Hip-Hop Journalism: From Print to Internet & Soulja Boy’s Influence

I just wanted to start this article by saying thank you to Complex, XXL, and to those that are no longer with us, such as the Vibe, Word Up!, and The Source, for pushing hip-hop journalism. During the early to mid-late 2000s if you wanted to know the inside scoop with your favorite Hip-Hop/Rap artist you would just pick up an issue. In all honesty, with these magazines as a medium between fans and artists, there came a certain “mystery” to the artist; it is that you couldn’t personally interact with your favorite artist. A person would have to wait until the next issue to see the new and upcoming things in Hip-Hop/Rap. Also, these magazines had some level of credibility to them because, in order to score an interview with the artist, you had to be in the loop, again it was also one of the only forms of knowing what was going on in the industry. It was definitely a time to be alive.

Let’s start with the King of internet Hip-Hop/Rap, Soulja Boi. He popped onto the music scene with his hit song, “Crank Dat“, toppling the charts and taking the world by storm. From “Kiss Me Thru The Phone“, to “Pretty Boy Swag”, he gave rise to viral dancing. With the help of then rising media cultural influencer, WorldStar HipHop, Soulja Boi became the first artist to use a social media platform, to market and promote his songs. It is important to understand the level of respect given to WorldStar HipHop. WorldStar HipHop, innovated the genre, by helping Hip-Hop/Rap transition from exclusive print magazines to the web. Artists were now releasing music videos online, and marketing themselves on Myspace, bridging the gap between themselves and potential new fans. They helped struggling artists find a new way to monetize their craft since most viral music videos usually led to shoe deals, free clothes, and other perks.

As previously stated, Myspace played a huge role in this cultural shift. Its role in this shift mainly rested upon how it relayed gossip. It may sound a little childish but gossip plays a huge role in Hip-Hop/Rap. It would be a huge deal whenever your favorite rappers top eight or top ten people changed. In this subculture, gossip isn’t really gossip as we inherently know it, this type of gossip plays into the hype; hype for a new album, or maybe a new song. Artists understand that this type of hype could be used as a marketing tool. Whereas before, most of the hype would come from artists hinting at a new album or new song in a magazine article.

With the rise of social media comes a new way to experience Hip-Hop/Rap culture. An integral part of this new wave is how readily available for consumption everything is, including the artist. From interviews to tweets, it’s really not that difficult to have access to your favorite artist. With a quick google search, you can learn everything there needs to know about an artist. From VladTV interviews to AMA on Reddit, with a few strokes of your keyboard, you can personally ask your favorite artists questions. There is no need to write into a magazine’s headquarters and wait until the next issue to see if your question was asked or even answered. Therefore it is important to ask, with this level of access with celebrities, has this affected the image and quality of the genre? of the culture? of the music?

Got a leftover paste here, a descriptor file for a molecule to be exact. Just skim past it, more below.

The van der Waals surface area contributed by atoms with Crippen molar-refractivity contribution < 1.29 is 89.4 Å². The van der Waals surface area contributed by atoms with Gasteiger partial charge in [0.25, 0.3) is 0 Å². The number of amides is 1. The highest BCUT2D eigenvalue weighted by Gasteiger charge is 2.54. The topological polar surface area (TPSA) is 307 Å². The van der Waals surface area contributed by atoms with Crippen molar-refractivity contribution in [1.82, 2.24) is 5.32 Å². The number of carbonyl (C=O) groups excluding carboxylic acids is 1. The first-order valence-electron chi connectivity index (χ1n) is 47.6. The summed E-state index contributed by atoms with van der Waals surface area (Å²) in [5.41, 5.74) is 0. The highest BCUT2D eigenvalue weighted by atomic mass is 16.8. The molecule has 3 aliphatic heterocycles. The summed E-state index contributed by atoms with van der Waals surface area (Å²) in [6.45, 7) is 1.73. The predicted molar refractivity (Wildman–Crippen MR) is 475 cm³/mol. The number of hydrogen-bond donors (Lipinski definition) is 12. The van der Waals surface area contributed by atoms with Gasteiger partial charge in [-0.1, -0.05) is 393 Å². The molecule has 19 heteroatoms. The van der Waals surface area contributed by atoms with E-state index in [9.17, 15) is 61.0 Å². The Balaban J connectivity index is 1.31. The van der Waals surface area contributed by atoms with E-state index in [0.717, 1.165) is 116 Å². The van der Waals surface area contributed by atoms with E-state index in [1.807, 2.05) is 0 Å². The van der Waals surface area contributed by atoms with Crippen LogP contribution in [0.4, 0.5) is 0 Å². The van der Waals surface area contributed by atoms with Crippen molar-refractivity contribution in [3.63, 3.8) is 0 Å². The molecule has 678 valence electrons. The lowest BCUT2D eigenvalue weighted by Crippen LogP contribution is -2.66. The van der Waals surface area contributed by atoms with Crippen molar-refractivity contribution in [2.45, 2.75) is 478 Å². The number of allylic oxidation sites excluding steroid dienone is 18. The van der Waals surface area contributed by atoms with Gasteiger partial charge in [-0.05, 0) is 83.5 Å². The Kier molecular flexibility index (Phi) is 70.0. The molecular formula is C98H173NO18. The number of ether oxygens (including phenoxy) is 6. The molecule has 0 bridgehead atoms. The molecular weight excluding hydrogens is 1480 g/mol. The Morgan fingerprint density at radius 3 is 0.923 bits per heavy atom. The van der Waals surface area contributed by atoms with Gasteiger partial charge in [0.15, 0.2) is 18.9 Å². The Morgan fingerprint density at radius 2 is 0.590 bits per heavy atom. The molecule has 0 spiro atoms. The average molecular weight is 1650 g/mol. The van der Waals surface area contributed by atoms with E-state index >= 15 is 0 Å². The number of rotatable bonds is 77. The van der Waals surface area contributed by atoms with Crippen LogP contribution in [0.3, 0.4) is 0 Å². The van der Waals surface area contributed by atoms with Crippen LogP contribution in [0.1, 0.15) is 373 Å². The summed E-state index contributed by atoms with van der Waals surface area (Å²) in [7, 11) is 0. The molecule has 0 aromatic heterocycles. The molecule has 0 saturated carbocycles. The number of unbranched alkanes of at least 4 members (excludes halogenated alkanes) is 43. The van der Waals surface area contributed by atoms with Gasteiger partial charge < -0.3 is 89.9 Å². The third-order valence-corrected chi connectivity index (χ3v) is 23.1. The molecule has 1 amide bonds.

It is easy to see why some people might say yes because print magazines gave artists some control of their image. Keeping in mind how relatively new the internet, as a whole is, it is pretty difficult for an artist to control their image. The internet is a new world that we are still discovering. With us having easier access to our favorite artist, it also means they have easier access to our criticisms whether it be destructive or constructive. Especially now with a more politically and socially aware climate, it’s easy for an artist’s image to take a hit if their views are harmful to marginalized groups. It’s also easy to see as to why some people would say no to the previous question, because of the way it benefits struggling artists. Either way, this relatively new shift from print to online has definitely brought a new light and a new perspective as to how we see, view and consume the genre, along with the culture.

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